California humane chicken law ruffles feathers in other states
The California law requires a chicken coop be 60 square feet (five feet by 12 feet) and hold no more than 60 chickens. At that size, an at-capacity cage would allow one square foot per chicken.
But attorneys general from Alabama, Missouri, Nebraska and Oklahoma as well as the governor of Iowa argue that’s too much, and have sued in federal court to block California from imposing the space requirement on eggs shipped in from other states. The lawsuit argues the California law violates the Commerce Clause of the U.S. Constitution.
“This is not an animal-welfare issue; it is about California’s attempt to protect its economy from its own job-killing laws by extending those laws to everyone else in the country,” Alabama Attorney General Luther Strange said in a statement. “The citizens of California made a choice for their own state, and when they realized it would harm their egg producers, they made an unconstitutional decision to spread the damage to other States. If California can get away with this, it won’t be long before the environmentalists in California tell us how we must build cars, grow crops, and raise cattle too.”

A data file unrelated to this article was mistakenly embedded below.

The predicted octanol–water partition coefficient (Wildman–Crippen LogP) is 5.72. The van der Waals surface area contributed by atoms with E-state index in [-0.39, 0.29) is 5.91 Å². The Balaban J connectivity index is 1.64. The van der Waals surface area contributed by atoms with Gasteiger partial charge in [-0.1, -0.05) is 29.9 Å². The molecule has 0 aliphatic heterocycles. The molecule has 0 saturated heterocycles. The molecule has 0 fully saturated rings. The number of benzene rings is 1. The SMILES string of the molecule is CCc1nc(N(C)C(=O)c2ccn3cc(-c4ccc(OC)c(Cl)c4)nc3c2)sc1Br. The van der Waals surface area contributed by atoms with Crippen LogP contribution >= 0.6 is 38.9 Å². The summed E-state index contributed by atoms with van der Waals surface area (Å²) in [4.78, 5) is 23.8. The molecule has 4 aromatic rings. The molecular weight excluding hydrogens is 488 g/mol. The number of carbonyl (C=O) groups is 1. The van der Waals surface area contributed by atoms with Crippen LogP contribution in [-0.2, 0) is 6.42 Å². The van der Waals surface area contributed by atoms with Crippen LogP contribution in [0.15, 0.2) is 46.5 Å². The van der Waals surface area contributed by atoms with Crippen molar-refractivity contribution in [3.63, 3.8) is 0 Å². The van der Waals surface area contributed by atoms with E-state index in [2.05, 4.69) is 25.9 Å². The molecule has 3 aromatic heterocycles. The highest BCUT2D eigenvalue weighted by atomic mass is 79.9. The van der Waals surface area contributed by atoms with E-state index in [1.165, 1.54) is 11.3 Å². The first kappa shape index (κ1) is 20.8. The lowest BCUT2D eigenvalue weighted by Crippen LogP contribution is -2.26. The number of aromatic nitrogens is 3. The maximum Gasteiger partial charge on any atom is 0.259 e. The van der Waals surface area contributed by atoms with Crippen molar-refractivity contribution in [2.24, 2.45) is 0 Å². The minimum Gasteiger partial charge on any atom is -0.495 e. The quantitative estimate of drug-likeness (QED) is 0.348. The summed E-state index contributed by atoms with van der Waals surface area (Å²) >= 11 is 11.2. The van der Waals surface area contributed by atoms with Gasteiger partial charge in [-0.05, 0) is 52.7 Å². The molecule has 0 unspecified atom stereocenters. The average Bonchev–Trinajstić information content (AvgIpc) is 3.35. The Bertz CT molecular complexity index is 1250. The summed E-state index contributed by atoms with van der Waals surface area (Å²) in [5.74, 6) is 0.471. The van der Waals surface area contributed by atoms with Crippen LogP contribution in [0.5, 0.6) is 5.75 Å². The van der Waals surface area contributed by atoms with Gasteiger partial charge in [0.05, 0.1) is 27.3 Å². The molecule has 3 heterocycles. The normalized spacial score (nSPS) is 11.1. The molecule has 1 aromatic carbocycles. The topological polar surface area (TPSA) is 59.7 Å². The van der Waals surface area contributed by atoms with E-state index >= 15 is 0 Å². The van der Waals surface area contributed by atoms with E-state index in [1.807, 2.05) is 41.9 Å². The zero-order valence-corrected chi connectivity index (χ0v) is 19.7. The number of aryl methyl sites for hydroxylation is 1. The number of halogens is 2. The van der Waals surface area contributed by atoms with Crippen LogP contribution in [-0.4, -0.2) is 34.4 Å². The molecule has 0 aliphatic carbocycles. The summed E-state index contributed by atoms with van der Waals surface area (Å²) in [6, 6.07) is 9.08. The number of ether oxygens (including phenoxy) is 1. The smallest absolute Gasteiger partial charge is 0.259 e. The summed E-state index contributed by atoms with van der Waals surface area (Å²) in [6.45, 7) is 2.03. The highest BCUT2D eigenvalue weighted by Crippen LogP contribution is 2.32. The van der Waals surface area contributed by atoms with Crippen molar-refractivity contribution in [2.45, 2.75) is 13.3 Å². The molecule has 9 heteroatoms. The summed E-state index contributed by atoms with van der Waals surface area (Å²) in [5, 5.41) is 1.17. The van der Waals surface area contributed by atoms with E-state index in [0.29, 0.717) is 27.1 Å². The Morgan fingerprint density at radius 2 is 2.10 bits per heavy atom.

However, proponents of the “egg law” say it’s simply inhumane to continue stuffing more and more chickens into less and less space.
“[These] are small wire cages where about 95 percent of laying hens spend their entire lives,” wrote Farm Sanctuary’s Bruce Friedrich in the Huffington Post. “Imagine spending your entire life in a wire cage the size of your bathtub with four other people. You wouldn’t be able to move, so your muscles and bones would deteriorate. Your feet would become lacerated. You would go insane. That’s precisely what happens to laying hens.”
In 2010 California voters agreed with Friedrich’s position on animal welfare and passed Proposition 2, mandating chicken cages to nearly double in size. According to the summary prepared by the California State Attorney general, the proposition “Requires that calves raised for veal, egg-laying hens and pregnant pigs be confined only in ways that allow these animals to lie down, stand up, fully extend their limbs and turn around freely.”
Failure to comply could lead to a fine or up to 180 days behind bars.
The Wall Street Journal reports that attorneys for Missouri argue farmers would have to either spend $120 million to make their henhouses compliant or stop sales to California.
Chickens, unlike cattle and horses, are not covered under the Humane Slaughter Act. California represents the largest domestic chicken egg market.